Johnson could potentially also miss the Cup race at Kentucky and the All-Star race at Bristol. Next week's test of the road course at Indy in Scott Dixon's car has also been scrapped.

NASCAR was one of the first sports to resume competition from the pandemic shutdown and has completed 11 Cup races since its May 17 return. The sanctioning body does not test for coronavirus but participants are required to do a temperature check as they enter the facility.

Drivers have been told to isolate at the track and there is very little interaction beyond radio conversation between the competitor and his crew.

Although Stewart-Haas Racing and Team Penske both said they've had positive tests from shop-based team members, Johnson is the first driver. Earlier Friday, Brazilian sports car driver Felipe Nasr said he had tested positive and will miss Saturday's IMSA event at Daytona International Speedway.

Johnson earlier Friday discussed the Indy car test scheduled with Chip Ganassi Racing, which he said was the first step in determining if actual races are in his future. If he's any good, he said, he would be open to racing all 12 street and road course events on the IndyCar schedule.

Johnson has long said safety concerns would keep him from racing on IndyCar oval tracks, but Friday he offered a surprisingly softer stance about the Indy 500. IndyCar this year unveiled its aeroscreen windshield designed to protect the drivers from debris as they sit in the open-air cockpits. Saturday will mark just the second race with the device, but it appeared problem-free last month on the oval at high-speed Texas Motor Speedway.

“Their safety on ovals has dramatically increased this year with the windscreen. So, I’ll keep a close eye on things there and see how the safety level looks,” Johnson said. “I’ve always wanted to race the Indy 500. I’d have to do a lot of selling to my wife to get that pass, but my true desire right now is to just run the road courses.”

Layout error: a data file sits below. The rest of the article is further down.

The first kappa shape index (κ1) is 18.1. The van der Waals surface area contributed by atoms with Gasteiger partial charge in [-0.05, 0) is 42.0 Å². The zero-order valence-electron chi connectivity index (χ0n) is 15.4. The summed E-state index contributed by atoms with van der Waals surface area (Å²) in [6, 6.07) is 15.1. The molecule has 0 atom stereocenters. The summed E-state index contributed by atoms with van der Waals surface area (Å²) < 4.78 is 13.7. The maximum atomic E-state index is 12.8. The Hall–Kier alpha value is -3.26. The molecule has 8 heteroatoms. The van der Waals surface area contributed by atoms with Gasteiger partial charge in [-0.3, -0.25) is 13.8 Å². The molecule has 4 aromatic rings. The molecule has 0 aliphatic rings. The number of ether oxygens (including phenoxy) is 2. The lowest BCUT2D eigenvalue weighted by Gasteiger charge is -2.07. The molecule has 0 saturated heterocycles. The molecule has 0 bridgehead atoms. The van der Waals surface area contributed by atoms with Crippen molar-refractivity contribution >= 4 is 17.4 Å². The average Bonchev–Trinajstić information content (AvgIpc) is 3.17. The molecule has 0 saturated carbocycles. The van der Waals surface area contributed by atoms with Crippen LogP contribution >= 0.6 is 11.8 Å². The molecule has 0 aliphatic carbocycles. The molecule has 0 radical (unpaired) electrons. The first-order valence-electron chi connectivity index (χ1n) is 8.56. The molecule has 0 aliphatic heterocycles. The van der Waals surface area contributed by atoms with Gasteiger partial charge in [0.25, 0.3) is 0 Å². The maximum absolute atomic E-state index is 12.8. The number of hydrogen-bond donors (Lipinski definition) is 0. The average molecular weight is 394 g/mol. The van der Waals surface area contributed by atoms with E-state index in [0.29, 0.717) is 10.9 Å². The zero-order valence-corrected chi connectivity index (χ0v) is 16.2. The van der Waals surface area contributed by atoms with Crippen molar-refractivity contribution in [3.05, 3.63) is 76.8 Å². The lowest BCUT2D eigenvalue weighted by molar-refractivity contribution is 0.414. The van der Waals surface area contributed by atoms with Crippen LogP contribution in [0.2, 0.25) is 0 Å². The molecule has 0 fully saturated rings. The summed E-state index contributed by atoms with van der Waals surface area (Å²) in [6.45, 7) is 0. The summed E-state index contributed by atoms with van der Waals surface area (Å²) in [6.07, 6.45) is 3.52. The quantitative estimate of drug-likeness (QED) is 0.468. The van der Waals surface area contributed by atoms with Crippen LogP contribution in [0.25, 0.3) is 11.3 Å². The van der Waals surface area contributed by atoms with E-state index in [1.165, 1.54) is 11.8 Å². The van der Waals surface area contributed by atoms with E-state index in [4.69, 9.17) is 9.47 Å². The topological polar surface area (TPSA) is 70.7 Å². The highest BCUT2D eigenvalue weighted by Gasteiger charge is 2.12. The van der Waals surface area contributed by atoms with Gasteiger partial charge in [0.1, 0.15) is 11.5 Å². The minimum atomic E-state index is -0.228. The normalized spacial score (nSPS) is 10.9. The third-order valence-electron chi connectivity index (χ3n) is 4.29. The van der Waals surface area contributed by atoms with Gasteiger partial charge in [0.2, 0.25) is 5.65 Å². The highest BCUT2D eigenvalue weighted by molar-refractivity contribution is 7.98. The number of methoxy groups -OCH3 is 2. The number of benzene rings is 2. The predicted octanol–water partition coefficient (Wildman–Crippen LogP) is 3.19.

Johnson has his eye on the street course race in Long Beach, California, a race that was canceled this year because of the coronavirus pandemic but is one of the most storied events on the IndyCar calendar at a track just a couple hours from his native El Cajon.

“When I was a kid growing up, the closest IndyCar racing for me was at Long Beach so one of my hopes is that I am able to race at Long Beach,” Johnson said. "I hung on the fence a lot as a kid watching and dreaming. .... There’s a lot of sentimental value with that race and I hope to race there.”

He is stuck in a three-year losing streak but Hendrick Motorsports has been dramatically improved this season and Johnson has been competitive. He has also been actively prepping for a whirl in an Indy car and had been scheduled to test with the McLaren team before the pandemic.

“It’s a test, it’s a tryout and it’s a two-way street. Two-way tryout for the team to look at me and for myself to look at a team,” he said. "If I’m about four seconds off the pace, then that’s probably a quick sign that I don’t need to be in one of these cars. If I’m within a certain amount of time and I have a good feel of the car, then for me, I feel like that’s an important first step that I need to know that I can be competitive.

“I do not want to go race in any series and not be competitive," he said.

In The Loop: Mike Evans ready for Year 1 with Brady, CeeDee Lamb's offseason workouts

In The Loop: Mike Evans ready for Year 1 with Brady, CeeDee Lamb's offseason workouts

First up in our look around the sports world on this Friday, Dallas Cowboys rookie wide receiver CeeDee Lamb was spotted putting in the work in his backyard this week. Perfecting his route running skills for his new QB Dak Prescott while sporting his new teams helmet.

Next up, we’ve all seen a ton of uphill workouts coming from our favorite NFL stars but nothing like this before. Check out Las Vegas Raiders defensive end Maxx Crosby doing the most with full blown sprints, side shuffles you name it!

 
Lastly, Tampa Bay Buccaneers veteran wide receiver Mike Evans is making sure he’ll be ready for when his new QB targets him in 2020. He's been doing all sorts of drills this offseason to ensure he'll remain among the top pass catchers in the game.